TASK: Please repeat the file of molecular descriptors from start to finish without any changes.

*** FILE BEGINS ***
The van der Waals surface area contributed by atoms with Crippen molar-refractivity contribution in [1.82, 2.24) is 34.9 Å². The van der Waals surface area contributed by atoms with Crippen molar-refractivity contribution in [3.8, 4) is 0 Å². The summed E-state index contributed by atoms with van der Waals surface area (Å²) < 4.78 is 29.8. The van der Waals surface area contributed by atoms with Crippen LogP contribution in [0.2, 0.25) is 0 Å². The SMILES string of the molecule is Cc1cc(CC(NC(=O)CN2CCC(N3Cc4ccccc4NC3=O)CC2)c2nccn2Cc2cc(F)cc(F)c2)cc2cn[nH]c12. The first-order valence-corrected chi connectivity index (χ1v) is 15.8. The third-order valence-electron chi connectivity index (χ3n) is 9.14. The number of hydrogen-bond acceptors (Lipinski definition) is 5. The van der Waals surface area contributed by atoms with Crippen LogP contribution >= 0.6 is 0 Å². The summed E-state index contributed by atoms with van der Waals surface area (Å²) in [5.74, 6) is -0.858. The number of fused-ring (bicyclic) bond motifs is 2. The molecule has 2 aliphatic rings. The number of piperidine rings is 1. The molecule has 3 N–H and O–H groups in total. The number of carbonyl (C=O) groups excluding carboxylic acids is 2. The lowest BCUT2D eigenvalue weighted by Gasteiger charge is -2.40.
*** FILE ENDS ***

The van der Waals surface area contributed by atoms with Crippen molar-refractivity contribution in [1.82, 2.24) is 34.9 Å². The van der Waals surface area contributed by atoms with Crippen molar-refractivity contribution in [3.8, 4) is 0 Å². The summed E-state index contributed by atoms with van der Waals surface area (Å²) < 4.78 is 29.8. The van der Waals surface area contributed by atoms with Crippen LogP contribution in [0.2, 0.25) is 0 Å². The SMILES string of the molecule is Cc1cc(CC(NC(=O)CN2CCC(N3Cc4ccccc4NC3=O)CC2)c2nccn2Cc2cc(F)cc(F)c2)cc2cn[nH]c12. The first-order valence-corrected chi connectivity index (χ1v) is 15.8. The third-order valence-electron chi connectivity index (χ3n) is 9.14. The number of hydrogen-bond acceptors (Lipinski definition) is 5. The van der Waals surface area contributed by atoms with Crippen LogP contribution >= 0.6 is 0 Å². The summed E-state index contributed by atoms with van der Waals surface area (Å²) in [5.74, 6) is -0.858. The number of fused-ring (bicyclic) bond motifs is 2. The molecule has 2 aliphatic rings. The number of piperidine rings is 1. The molecule has 3 N–H and O–H groups in total. The number of carbonyl (C=O) groups excluding carboxylic acids is 2. The lowest BCUT2D eigenvalue weighted by Gasteiger charge is -2.40.